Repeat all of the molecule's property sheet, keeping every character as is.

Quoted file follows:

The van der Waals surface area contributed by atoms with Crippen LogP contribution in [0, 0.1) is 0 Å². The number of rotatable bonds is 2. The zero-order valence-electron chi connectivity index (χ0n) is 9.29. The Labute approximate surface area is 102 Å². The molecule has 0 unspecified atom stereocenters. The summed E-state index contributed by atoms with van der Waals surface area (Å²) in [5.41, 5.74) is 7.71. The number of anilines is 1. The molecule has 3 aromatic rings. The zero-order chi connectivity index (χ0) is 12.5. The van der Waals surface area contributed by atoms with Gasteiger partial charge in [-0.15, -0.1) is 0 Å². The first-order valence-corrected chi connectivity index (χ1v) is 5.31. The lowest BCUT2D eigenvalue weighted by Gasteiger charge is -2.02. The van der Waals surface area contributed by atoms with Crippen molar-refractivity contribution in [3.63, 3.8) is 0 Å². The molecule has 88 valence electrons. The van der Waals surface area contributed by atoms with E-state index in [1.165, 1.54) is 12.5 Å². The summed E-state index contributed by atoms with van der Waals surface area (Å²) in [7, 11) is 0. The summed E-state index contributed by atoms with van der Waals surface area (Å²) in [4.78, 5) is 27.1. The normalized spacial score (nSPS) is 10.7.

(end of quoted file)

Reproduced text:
The van der Waals surface area contributed by atoms with Crippen LogP contribution in [0, 0.1) is 0 Å². The number of rotatable bonds is 2. The zero-order valence-electron chi connectivity index (χ0n) is 9.29. The Labute approximate surface area is 102 Å². The molecule has 0 unspecified atom stereocenters. The summed E-state index contributed by atoms with van der Waals surface area (Å²) in [5.41, 5.74) is 7.71. The number of anilines is 1. The molecule has 3 aromatic rings. The zero-order chi connectivity index (χ0) is 12.5. The van der Waals surface area contributed by atoms with Gasteiger partial charge in [-0.15, -0.1) is 0 Å². The first-order valence-corrected chi connectivity index (χ1v) is 5.31. The lowest BCUT2D eigenvalue weighted by Gasteiger charge is -2.02. The van der Waals surface area contributed by atoms with Crippen molar-refractivity contribution in [3.63, 3.8) is 0 Å². The molecule has 88 valence electrons. The van der Waals surface area contributed by atoms with E-state index in [1.165, 1.54) is 12.5 Å². The summed E-state index contributed by atoms with van der Waals surface area (Å²) in [7, 11) is 0. The summed E-state index contributed by atoms with van der Waals surface area (Å²) in [4.78, 5) is 27.1. The normalized spacial score (nSPS) is 10.7.